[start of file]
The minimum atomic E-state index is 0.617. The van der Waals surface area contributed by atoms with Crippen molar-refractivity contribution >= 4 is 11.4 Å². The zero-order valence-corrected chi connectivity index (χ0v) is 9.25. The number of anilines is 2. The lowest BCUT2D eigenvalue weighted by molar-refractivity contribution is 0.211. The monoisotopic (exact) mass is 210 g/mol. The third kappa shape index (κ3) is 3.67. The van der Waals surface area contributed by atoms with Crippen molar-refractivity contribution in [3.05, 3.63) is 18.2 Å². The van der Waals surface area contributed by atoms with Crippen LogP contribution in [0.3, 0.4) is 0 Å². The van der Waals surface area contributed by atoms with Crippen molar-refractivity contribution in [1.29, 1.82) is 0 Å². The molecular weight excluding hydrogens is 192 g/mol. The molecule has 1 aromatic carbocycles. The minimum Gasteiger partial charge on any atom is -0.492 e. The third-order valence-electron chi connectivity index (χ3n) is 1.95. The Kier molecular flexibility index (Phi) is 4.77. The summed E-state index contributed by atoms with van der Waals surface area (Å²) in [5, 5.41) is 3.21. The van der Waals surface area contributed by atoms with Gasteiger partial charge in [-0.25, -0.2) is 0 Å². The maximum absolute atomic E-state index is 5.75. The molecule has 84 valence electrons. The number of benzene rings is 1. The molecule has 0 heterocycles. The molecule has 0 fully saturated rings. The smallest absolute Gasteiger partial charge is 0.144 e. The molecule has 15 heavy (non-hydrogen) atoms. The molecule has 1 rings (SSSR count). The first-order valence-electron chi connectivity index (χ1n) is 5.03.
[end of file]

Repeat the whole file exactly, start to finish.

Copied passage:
The minimum atomic E-state index is 0.617. The van der Waals surface area contributed by atoms with Crippen molar-refractivity contribution >= 4 is 11.4 Å². The zero-order valence-corrected chi connectivity index (χ0v) is 9.25. The number of anilines is 2. The lowest BCUT2D eigenvalue weighted by molar-refractivity contribution is 0.211. The monoisotopic (exact) mass is 210 g/mol. The third kappa shape index (κ3) is 3.67. The van der Waals surface area contributed by atoms with Crippen molar-refractivity contribution in [3.05, 3.63) is 18.2 Å². The van der Waals surface area contributed by atoms with Crippen LogP contribution in [0.3, 0.4) is 0 Å². The van der Waals surface area contributed by atoms with Crippen molar-refractivity contribution in [1.29, 1.82) is 0 Å². The molecular weight excluding hydrogens is 192 g/mol. The molecule has 1 aromatic carbocycles. The minimum Gasteiger partial charge on any atom is -0.492 e. The third-order valence-electron chi connectivity index (χ3n) is 1.95. The Kier molecular flexibility index (Phi) is 4.77. The summed E-state index contributed by atoms with van der Waals surface area (Å²) in [5, 5.41) is 3.21. The van der Waals surface area contributed by atoms with Gasteiger partial charge in [-0.25, -0.2) is 0 Å². The maximum absolute atomic E-state index is 5.75. The molecule has 84 valence electrons. The number of benzene rings is 1. The molecule has 0 heterocycles. The molecule has 0 fully saturated rings. The smallest absolute Gasteiger partial charge is 0.144 e. The molecule has 15 heavy (non-hydrogen) atoms. The molecule has 1 rings (SSSR count). The first-order valence-electron chi connectivity index (χ1n) is 5.03.